Even though the holidays are officially over, I want to share with you an experience that deserves mention. On December 7th, Connie and I heard the Christmas Concert given by The Rush County Chorale. It was held at St. Mary Catholic Church. The concert also included a brass ensemble and featured Terri (Wiley) Ewigleben on trumpet. Terri was born in Rushville and lived in Milroy before moving to Chicago when she was five years old. Terri moved back to Rushville when she was a freshman in high school. In addition to teaching music, she has been the principal trumpet player with the Lafayette Symphony for the last 35 years. The Chorale has nearly forty members and is directed by the one and only David Doyle.

I’m not at all sure we would have The Rush County Chorale without David.

Sometimes small towns get the reputation of being filled with untalented, unmotivated, happy-with-being-average people. Places where the arts are either nonexistent or mediocre, at best. Places where the people would never support a community choir any more than they would support a lacrosse team! Over the years, to be honest, there have been times when worthwhile projects that would have truly benefitted the community never got off the ground because it might have taken some effort or, God forbid, have cost us some money! Now, I would be the first to say that we do support youth sports – well, maybe not a lacrosse team – but the good old All American sports like baseball and basketball, as long as our kids don’t have to work too hard or as long as it doesn’t cost us very much for them to play – and if everybody gets a shiny participation trophy at the end of the season. I’m also prepared to suggest that most small towns are pretty much like I’ve described. I have come to believe, however, that this community has transformed itself over the last few years and the results are visible all around.

The Rush County Chorale is a perfect example. Not many towns our size could or would support such a group or have enough people talented enough to handle the difficulty of the music our chorale does! If you were able to attend one of the two performances last month, I don’t have to tell you how amazing our chorale is. You already know they’re amazing. If you didn’t make one of the performances I would most sincerely urge you to go to their next performance probably sometime around Easter. Connie and I have had the opportunity to listen other singing groups from time to time, here and there, and they all pale in comparison to our chorale. Not only do we have people who have beautiful voices, but also people who can read music and, under artistic director David Doyle, perform pieces in Latin and a variety of other languages. For example, this year’s concert included a trio of Latin Motets; Cantate Domino, Ave. Maris Stella, and Ave Maria. The featured work, with the brass ensemble, was “Alpha and Omega” by Gwyneth Walker. The brass ensemble that performed with the chorale, by the way, included two trumpets, French horn, trombone, tuba, and percussion. To say that their performance was inspiring and beautiful is almost an understatement! They also performed more familiar holiday favorites such as “Hark, the Herald Angels Sing,” “Angels We Have Heard on High,” “O Come All Ye Faithful,” and, of course, “Silent Night.”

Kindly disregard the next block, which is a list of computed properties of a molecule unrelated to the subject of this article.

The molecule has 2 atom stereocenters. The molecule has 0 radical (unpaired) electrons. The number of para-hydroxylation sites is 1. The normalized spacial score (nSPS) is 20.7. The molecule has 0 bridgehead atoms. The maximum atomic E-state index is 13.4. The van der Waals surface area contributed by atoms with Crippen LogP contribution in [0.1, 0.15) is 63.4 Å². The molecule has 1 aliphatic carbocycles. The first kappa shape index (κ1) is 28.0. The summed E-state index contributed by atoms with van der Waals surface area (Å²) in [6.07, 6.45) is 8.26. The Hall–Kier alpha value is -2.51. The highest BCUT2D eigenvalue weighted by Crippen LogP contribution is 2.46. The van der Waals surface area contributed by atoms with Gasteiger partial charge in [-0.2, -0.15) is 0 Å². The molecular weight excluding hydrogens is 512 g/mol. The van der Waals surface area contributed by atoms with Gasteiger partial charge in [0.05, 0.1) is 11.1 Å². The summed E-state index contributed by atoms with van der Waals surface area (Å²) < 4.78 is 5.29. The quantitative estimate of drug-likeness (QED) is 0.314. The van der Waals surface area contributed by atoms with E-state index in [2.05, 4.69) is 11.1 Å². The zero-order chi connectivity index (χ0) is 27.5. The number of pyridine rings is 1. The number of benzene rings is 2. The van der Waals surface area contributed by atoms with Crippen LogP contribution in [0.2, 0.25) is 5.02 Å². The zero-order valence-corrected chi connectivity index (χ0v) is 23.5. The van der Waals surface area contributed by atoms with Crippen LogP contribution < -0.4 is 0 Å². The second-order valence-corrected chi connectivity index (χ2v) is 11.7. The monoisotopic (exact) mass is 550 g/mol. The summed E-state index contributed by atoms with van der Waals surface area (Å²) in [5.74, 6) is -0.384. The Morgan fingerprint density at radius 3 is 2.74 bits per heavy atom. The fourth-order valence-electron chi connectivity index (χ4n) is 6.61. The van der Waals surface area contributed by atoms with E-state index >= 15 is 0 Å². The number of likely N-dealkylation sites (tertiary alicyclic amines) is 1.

We are so fortunate to have such a large chorale composed of such talented people and led by someone with David Doyle’s extraordinary skill and experience. The support from the community flies in the face of all the nay-sayers who disparage small towns as cultural deserts. The Rush County Chorale is an outstanding musical aggregation that can hold its own with any comparable organization anywhere – and all these people are volunteers who simply enjoying singing – not professionals paid to perform!

In years gone by our high school A-Capella choir was invited to perform in Mexico City. It was a daunting undertaking that required fund raisers to fly an entire choir to another country, not to mention chaperons, choir robes, and other ancillary people like translators. Connie and I went along because our youngest son, Jonathan, was in the choir. One of the real highlights of the trip was performing on Mexican National Television. The show was like the old Today Show called “Un Nuevo Dia” which means “A New Day.” To say it was a big deal is a gross understatement. To add to the occasion, one of the leading candidates for president of Mexico was assassinated on the day our kids were to perform. One of the show’s producers asked David if our choir had any appropriate music – considering the events of the day. Naturally, David had prepared sacred music for our choir that fit the terrible events of that day. So, instead of singing just a couple of songs, our choir sang several numbers in Latin that fit the day perfectly! On a happier note, our choir was also invited to perform at a local high school in Mexico City. Their kids loved the performance because, in Mexico, they have nothing like an A-Capella choir in their schools! Over the years, our A-Capella choir has been invited to perform in several countries because of its reputation.

But getting back to the Rush County Chorale, we are very fortunate to have such a fine singing group led by one of the best directors anywhere. The next time they perform; I would urge everyone to go see them. They’re really wonderful!

That’s –30—for this week.

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